The following is a reprint from How to Be a Worship Songwriter – The Complete Solution. Are you ready to take your songs to the next level? Please visit https://songs4god.net/how-to-be-a-worship-songwriter.
Co-writing songs is an exercise in the art of diplomacy. Sure, the definitions are all over the map, and the actual practices can vary. I mean, you might just agree with someone that you’ll write the verses and they’ll write the choruses. No rules.
But writing songs for specific genres WILL have rules or guidelines. Specifically, writing worship songs for congregations require all the writers to most definitely be on the same page. The following principles talk about co-writing in this atmosphere.
There are no other hard-and-fast rules about co-writing. Only preference and prudence remain. Our reason for co-writing in the local theology model is to create the best congregational worship songs possible.
But don’t shy away from another writer you may wish to write with in a different genre. Just know that going forward, I’ll outline a great way for you and me to co-write with Kingdom songs in mind.
No matter who, relate with your writers in a manner that honors the King.
It’s smart to keep a few ground rules in mind to bolster a creative relationship:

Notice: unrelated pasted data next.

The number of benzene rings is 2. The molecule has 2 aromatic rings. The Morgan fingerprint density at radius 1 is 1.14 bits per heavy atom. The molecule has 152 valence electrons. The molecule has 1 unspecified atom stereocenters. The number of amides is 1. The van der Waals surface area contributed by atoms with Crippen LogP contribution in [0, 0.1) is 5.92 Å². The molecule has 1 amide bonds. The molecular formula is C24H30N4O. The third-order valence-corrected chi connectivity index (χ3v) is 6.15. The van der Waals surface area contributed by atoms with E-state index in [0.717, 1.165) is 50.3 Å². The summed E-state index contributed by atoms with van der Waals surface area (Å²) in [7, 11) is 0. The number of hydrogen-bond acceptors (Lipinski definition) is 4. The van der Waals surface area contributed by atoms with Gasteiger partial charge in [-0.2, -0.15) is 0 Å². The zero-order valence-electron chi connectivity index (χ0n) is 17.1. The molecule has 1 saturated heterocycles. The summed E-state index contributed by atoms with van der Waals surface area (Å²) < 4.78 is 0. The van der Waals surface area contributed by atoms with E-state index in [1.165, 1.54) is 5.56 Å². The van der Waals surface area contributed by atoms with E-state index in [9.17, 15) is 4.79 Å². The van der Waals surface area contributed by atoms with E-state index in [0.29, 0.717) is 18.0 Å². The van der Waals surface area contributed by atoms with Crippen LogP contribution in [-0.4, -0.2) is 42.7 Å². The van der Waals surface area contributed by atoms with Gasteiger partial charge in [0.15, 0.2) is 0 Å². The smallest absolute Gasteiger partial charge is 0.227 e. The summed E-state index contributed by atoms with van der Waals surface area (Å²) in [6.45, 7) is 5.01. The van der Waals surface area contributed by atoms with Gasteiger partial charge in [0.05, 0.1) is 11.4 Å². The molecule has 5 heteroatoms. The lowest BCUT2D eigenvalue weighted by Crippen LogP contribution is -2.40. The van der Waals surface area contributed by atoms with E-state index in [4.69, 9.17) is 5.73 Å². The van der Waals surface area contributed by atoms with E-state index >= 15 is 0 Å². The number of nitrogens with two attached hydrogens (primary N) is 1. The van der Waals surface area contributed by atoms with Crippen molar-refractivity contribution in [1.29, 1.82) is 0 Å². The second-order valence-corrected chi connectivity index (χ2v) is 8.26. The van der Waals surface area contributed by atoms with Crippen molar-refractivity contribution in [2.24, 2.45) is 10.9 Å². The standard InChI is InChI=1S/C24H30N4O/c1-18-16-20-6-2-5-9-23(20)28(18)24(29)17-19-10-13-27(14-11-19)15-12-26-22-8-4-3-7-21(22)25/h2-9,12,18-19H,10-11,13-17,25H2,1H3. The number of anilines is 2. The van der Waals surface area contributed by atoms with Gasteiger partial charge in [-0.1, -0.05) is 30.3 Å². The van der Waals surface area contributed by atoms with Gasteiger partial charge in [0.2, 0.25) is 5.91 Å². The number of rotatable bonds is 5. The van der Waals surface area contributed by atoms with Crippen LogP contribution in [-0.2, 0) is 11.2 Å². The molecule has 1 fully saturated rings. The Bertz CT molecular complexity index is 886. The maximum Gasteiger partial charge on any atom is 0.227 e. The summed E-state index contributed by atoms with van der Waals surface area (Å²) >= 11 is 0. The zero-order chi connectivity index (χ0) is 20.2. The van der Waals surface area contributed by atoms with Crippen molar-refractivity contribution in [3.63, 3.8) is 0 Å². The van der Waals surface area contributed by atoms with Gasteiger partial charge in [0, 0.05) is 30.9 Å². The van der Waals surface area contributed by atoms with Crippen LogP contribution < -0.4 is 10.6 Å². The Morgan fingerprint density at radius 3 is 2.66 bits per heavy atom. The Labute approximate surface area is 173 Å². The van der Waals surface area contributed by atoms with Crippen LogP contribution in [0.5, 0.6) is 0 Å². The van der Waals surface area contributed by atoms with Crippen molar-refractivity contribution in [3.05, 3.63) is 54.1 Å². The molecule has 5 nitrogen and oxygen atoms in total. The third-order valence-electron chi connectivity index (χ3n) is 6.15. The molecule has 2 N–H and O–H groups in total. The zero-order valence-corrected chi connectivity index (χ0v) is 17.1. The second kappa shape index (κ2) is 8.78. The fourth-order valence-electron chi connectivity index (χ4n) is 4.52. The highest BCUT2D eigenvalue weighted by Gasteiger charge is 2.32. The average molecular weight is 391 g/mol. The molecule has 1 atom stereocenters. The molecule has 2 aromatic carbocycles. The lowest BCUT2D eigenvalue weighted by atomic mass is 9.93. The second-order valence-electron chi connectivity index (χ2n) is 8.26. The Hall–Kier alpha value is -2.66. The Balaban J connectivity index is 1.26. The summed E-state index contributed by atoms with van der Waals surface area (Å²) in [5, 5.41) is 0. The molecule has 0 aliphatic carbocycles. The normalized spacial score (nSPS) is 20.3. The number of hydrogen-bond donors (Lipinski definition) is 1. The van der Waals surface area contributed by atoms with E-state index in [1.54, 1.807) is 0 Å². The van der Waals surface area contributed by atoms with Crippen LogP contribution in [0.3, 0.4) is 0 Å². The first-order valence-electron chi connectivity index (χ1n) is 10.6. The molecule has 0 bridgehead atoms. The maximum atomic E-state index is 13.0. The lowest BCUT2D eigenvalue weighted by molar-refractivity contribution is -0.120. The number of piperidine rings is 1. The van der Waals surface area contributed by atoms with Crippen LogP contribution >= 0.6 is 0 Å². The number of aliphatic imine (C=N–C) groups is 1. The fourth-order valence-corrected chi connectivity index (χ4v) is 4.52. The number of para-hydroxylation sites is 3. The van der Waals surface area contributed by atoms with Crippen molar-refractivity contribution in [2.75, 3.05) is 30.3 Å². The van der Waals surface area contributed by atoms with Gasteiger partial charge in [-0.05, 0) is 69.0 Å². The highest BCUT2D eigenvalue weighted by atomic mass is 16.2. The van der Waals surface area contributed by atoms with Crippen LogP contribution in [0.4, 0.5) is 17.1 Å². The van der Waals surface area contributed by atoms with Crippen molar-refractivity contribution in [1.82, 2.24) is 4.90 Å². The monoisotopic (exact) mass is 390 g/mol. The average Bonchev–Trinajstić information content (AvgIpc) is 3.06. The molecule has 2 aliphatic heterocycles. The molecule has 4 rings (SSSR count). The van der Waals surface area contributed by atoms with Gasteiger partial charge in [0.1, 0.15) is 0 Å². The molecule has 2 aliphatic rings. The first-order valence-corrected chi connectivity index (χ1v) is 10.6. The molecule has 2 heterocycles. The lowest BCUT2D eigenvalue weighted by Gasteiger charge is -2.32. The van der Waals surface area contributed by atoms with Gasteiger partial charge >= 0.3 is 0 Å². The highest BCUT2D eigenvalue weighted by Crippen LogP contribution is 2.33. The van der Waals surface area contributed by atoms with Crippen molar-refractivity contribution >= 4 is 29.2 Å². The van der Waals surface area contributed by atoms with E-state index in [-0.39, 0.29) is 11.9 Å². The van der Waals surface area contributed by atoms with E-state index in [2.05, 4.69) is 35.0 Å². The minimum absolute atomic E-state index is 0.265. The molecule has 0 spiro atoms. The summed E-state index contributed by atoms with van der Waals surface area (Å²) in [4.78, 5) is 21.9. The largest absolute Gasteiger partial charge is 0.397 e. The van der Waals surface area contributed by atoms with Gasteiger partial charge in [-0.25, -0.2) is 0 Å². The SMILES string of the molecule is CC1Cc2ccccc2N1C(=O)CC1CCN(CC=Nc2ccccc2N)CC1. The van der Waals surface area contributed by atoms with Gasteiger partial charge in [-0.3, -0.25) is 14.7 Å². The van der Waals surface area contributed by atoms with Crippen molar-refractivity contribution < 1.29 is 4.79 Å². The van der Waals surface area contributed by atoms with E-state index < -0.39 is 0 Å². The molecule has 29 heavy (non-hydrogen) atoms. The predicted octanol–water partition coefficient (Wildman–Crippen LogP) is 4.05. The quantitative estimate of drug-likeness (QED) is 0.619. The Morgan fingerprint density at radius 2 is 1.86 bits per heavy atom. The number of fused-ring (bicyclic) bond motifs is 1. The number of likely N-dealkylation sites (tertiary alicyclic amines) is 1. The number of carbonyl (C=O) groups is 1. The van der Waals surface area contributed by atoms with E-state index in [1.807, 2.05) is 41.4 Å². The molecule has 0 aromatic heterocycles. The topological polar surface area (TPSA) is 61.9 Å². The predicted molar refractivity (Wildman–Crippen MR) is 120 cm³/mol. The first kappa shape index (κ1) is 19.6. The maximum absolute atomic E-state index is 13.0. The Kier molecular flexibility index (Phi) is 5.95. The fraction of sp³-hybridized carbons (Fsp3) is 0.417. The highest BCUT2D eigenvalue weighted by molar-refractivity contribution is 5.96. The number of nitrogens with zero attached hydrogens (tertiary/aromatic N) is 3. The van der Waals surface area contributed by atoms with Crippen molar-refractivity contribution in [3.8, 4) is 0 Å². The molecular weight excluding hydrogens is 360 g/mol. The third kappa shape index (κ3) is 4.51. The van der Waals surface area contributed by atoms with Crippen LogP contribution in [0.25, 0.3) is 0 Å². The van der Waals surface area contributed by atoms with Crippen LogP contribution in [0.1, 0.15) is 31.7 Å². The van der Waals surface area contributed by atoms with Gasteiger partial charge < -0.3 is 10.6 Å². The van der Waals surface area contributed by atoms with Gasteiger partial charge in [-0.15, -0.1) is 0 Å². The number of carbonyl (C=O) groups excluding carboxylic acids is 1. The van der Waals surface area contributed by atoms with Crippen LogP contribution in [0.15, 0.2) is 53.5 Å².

Have a conversation or an email exchange in advance with your co-writers about any song-type or style expectations.
For example: Is it a singable, congregational-style song or other? Is it a song for a special occasion such as a communion, Easter or Christmas, call to worship, etc?
Decide if you’ll bring ideas to the table, or your going to brainstorm ideas at your first meeting.
Have the discussion about what success looks like. Who is the target audience, and what are the expectations for the song?
Unless it’s already inked in the co-writing contract, talk about publishing administration for the song. Is the goal of the song to – someday – record and release it? Have you designated one of you to have power of attorney so their publisher can have authority to do so?
2. Know Your Strengths and Weaknesses
You might be great at melodies and challenged when it comes to writing pre-choruses. Know going in to your collaboration how to bolster the other for success.
3. Be on Time
Show your commitment to success by always being on time for appointments and with communication.
4. Find a Way to Say Yes
No is not a bad word. Matter of fact, it’s good to say no to set boundaries. During writing sessions, saying yes is more constructive than saying no. Let your “no’s” be known in your co-writing agreement or your initial conversations.
Allow your time together co-writing to be fruitful toward the common goal of producing a memorable song. Find a way to agree – or at least be gracious and let it be known you’ll consider – any possibility from your co-writers.
You can let your individual assessments of your writing sessions determine the constructive conversations for your next session.
5. Be Patient